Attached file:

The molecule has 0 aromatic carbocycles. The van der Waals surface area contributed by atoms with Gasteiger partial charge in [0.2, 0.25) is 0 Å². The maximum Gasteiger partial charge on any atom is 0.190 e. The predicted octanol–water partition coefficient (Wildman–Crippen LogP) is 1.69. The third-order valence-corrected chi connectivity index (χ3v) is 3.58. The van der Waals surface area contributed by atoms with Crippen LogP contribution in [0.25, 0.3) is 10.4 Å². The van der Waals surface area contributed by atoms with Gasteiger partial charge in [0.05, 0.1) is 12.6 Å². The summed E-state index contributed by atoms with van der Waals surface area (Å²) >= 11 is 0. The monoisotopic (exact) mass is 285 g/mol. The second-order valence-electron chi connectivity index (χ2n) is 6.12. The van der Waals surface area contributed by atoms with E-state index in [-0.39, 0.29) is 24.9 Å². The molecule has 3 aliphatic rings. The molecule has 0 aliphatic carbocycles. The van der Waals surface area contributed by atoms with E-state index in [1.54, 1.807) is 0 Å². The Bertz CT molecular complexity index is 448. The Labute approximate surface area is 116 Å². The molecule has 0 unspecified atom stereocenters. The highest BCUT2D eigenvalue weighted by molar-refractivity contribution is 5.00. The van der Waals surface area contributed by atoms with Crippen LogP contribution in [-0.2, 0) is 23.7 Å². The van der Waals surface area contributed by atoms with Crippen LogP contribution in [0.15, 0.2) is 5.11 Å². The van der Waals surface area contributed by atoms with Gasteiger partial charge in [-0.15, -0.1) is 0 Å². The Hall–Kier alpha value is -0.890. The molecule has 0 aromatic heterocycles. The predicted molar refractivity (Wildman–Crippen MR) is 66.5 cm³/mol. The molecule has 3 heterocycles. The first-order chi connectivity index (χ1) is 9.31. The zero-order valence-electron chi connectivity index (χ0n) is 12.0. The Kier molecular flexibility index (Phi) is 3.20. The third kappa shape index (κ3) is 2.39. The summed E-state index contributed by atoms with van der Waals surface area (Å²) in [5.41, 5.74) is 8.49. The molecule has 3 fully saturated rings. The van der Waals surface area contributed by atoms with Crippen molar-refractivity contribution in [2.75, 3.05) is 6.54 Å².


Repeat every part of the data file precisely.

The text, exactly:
The molecule has 0 aromatic carbocycles. The van der Waals surface area contributed by atoms with Gasteiger partial charge in [0.2, 0.25) is 0 Å². The maximum Gasteiger partial charge on any atom is 0.190 e. The predicted octanol–water partition coefficient (Wildman–Crippen LogP) is 1.69. The third-order valence-corrected chi connectivity index (χ3v) is 3.58. The van der Waals surface area contributed by atoms with Crippen LogP contribution in [0.25, 0.3) is 10.4 Å². The van der Waals surface area contributed by atoms with Gasteiger partial charge in [0.05, 0.1) is 12.6 Å². The summed E-state index contributed by atoms with van der Waals surface area (Å²) >= 11 is 0. The monoisotopic (exact) mass is 285 g/mol. The second-order valence-electron chi connectivity index (χ2n) is 6.12. The van der Waals surface area contributed by atoms with E-state index in [-0.39, 0.29) is 24.9 Å². The molecule has 3 aliphatic rings. The molecule has 0 aliphatic carbocycles. The van der Waals surface area contributed by atoms with E-state index in [1.54, 1.807) is 0 Å². The Bertz CT molecular complexity index is 448. The Labute approximate surface area is 116 Å². The molecule has 0 unspecified atom stereocenters. The highest BCUT2D eigenvalue weighted by molar-refractivity contribution is 5.00. The van der Waals surface area contributed by atoms with Crippen LogP contribution in [-0.2, 0) is 23.7 Å². The van der Waals surface area contributed by atoms with Crippen LogP contribution in [0.15, 0.2) is 5.11 Å². The van der Waals surface area contributed by atoms with Gasteiger partial charge in [-0.15, -0.1) is 0 Å². The Hall–Kier alpha value is -0.890. The molecule has 0 aromatic heterocycles. The predicted molar refractivity (Wildman–Crippen MR) is 66.5 cm³/mol. The molecule has 3 heterocycles. The first-order chi connectivity index (χ1) is 9.31. The zero-order valence-electron chi connectivity index (χ0n) is 12.0. The Kier molecular flexibility index (Phi) is 3.20. The third kappa shape index (κ3) is 2.39. The summed E-state index contributed by atoms with van der Waals surface area (Å²) in [5.41, 5.74) is 8.49. The molecule has 3 fully saturated rings. The van der Waals surface area contributed by atoms with Crippen molar-refractivity contribution in [2.75, 3.05) is 6.54 Å².